sKan cancer detector wins international James Dyson Award

A team from Canada has been named international winner of the James Dyson Award for sKan, their inexpensive, handheld device to diagnose melanoma.

sKan
sKan melanoma diagnostics

The team of four engineering undergraduates at McMaster University set out to tackle the problem of melanoma diagnosis, which often relies on visual inspections that can be inaccurate. More advanced methods are available but they are time consuming and expensive.

In the UK alone, a tenth of skin cancers are diagnosed in the ‘late’ stage and it can take a number of weeks to see a specialist. Those who do not go through biopsy procedures run the risk of missed detection.

To counter this, the team’s sKan is a cheaper, easy to use diagnostic system that could save lives through early detection, while also saving health services time and money. As international winners of the James Dyson Award, the team will be given £30,000 to develop their idea.

Cancerous cells have a higher metabolic rate than normal cells and release more heat. Following a thermal shock – such as the application of an ice pack – cancerous tissue will regain heat more quickly than the non-cancerous tissue, indicating a likelihood of melanoma.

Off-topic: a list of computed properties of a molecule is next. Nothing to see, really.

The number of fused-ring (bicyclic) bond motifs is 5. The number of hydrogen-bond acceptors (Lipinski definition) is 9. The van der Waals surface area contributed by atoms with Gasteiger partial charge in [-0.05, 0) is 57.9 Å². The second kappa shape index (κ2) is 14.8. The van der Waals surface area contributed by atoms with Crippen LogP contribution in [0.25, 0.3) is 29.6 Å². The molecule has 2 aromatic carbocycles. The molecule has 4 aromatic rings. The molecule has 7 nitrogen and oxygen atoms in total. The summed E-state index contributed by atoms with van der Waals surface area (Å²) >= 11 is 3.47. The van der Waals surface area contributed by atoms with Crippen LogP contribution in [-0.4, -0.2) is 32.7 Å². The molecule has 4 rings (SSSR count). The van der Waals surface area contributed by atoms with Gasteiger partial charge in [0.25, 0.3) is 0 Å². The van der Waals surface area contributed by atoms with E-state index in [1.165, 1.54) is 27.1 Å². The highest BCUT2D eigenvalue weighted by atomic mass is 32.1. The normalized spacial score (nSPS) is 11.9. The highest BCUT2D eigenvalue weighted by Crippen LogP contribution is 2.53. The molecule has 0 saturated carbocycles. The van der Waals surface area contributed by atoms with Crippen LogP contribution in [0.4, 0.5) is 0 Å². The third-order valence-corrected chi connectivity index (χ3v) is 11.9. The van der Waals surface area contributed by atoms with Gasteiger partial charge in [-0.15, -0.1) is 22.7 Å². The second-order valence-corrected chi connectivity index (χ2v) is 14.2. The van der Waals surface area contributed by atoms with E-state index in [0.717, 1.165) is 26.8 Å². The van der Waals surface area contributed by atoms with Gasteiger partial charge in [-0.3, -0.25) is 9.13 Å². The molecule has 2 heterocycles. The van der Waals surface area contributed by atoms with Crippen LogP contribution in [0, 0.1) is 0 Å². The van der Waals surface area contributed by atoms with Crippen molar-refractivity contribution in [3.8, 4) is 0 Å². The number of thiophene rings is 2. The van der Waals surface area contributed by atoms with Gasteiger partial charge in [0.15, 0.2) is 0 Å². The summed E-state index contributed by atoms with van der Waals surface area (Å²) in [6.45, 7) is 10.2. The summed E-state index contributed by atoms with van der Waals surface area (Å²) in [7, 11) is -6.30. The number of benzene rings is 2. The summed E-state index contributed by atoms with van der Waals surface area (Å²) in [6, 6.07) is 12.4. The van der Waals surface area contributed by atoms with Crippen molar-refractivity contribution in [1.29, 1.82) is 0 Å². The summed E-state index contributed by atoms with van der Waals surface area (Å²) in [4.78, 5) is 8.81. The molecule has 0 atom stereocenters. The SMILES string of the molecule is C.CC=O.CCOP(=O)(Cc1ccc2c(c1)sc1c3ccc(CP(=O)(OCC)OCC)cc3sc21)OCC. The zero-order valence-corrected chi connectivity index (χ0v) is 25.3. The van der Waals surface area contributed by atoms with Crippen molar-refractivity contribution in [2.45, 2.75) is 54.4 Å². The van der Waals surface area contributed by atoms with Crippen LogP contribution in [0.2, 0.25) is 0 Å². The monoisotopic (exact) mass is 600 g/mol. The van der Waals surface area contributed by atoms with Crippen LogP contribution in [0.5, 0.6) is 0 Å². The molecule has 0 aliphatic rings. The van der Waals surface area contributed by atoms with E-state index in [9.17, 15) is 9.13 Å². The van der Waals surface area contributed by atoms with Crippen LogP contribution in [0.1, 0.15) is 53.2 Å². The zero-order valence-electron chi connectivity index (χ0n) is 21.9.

The sKan device – developed to track these changes in temperature – consists of a transducer, a conditioning circuit, an analogue-to-digital converter and a software processor. The transducer is an array of thermistors placed on the region of interest as it returns to ambient temperature after being cooled. As the temperatures of each thermistor varies, the voltage through the circuit changes, sending a signal through a specific conditioning circuit to filter and amplify the signal before becoming digitised by a microcontroller.

The signal is then sent to a computer through a serial connection to be formatted and fitted to thermistor parametric curves. The results are displayed through a heat map and a temperature time plot, paired with a statement of the findings. The analysis reports the location and range of temperature differences on a temporal metric.

Current non-invasive, thermal imaging techniques for melanoma diagnosis are expensive as they use high-resolution thermal imaging cameras, which cost upwards of £20,000. The anticipated cost of the sKan is less than $1,000.

Dr Raimond Wong, chairman of the Gastrointestinal Oncology Site Group at the Juravinski Cancer Centre in Hamilton, Canada said: “Current methods of detecting whether a lesion is melanoma or not is through the trained eyes of physicians – resulting in patients undergoing unnecessary surgery or late detection of melanoma. The sKan has the potential to be a low cost, easy to use and effective device, that can be afforded and adopted across health services.”

The sKan team plan to use the prize money to continue reiterating and refining the product to a level where it will receive FDA approval. From here, they hope to see the device being used across medical practices worldwide.

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